China already dominates the global renewable energy industry. In 2020, its installed capacity of about 895 GW it was already superior to that of the European Union, the United States and Australia combined. As the world tries (with difficulty) to move towards green energy, China is increasing its production capacity at a pace faster than anyone else, exploiting its deserts.
How? With at least two gigantic solar and wind projects that will expand its current capacity by almost half a Terawatt.
“We will have the largest solar and wind power generation capacity in the world,” he says He Lifeng, director of the National Development and Reform Commission (NDRC), at the Beijing National People's Congress. The focus of these new installations? As mentioned, the Chinese deserts. First of all that of the Gobi.
About 100 GW of this new capacity will be built by the end of 2021, bringing the country's current solar and wind plants to 306 GW. Chinese President Xi Jinping promised that China will have wind and solar power capacity of more than 1,2 terawatts by 2030, as part of the country's strategy to see carbon emissions peak and begin to decline.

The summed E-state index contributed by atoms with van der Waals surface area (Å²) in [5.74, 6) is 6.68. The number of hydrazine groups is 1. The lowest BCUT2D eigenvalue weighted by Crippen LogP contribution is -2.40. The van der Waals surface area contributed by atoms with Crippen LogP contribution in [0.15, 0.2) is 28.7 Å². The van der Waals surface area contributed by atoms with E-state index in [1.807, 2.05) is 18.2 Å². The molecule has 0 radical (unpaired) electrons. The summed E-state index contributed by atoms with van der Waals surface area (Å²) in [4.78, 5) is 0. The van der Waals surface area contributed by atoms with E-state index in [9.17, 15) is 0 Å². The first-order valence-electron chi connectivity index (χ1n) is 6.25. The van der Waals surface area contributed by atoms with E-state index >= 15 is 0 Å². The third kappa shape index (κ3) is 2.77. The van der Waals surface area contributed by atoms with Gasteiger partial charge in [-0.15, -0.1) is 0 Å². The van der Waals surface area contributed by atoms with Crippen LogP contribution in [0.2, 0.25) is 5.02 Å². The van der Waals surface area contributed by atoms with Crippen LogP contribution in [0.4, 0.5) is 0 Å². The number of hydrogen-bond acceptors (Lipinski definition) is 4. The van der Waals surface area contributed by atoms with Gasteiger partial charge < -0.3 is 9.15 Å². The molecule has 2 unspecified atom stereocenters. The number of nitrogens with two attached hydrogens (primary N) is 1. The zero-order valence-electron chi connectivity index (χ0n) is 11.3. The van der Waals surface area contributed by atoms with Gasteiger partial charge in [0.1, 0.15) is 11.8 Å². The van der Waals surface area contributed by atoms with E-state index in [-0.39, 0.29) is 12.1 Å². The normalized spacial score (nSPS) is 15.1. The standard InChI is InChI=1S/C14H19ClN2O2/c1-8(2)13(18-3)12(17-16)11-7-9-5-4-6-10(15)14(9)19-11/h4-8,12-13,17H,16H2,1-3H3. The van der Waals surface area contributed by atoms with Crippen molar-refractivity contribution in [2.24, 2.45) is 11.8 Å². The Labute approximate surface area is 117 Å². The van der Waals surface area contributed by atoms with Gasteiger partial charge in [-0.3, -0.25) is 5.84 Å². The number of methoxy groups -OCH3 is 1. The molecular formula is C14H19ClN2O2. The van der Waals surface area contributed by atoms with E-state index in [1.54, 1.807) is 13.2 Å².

What about coal?
Coal will continue to support China's power grids for the time being (and some have plans to bring it back to Europe as well). But soon, at least in China, it won't be as essential as it has been in the past. While renewable energy represents on average more than 43,5% of the country's installed capacity (more than one Terawatt in October last year) intermittency problems and capacity factors have kept the percentage of effective power generated by renewables around 26%.
The rest is all coal, we don't turn around.
The comparison with other economies, however, begins to move decisively to the Chinese side, and from the large plants planned in the deserts this balance will continue to constantly decline.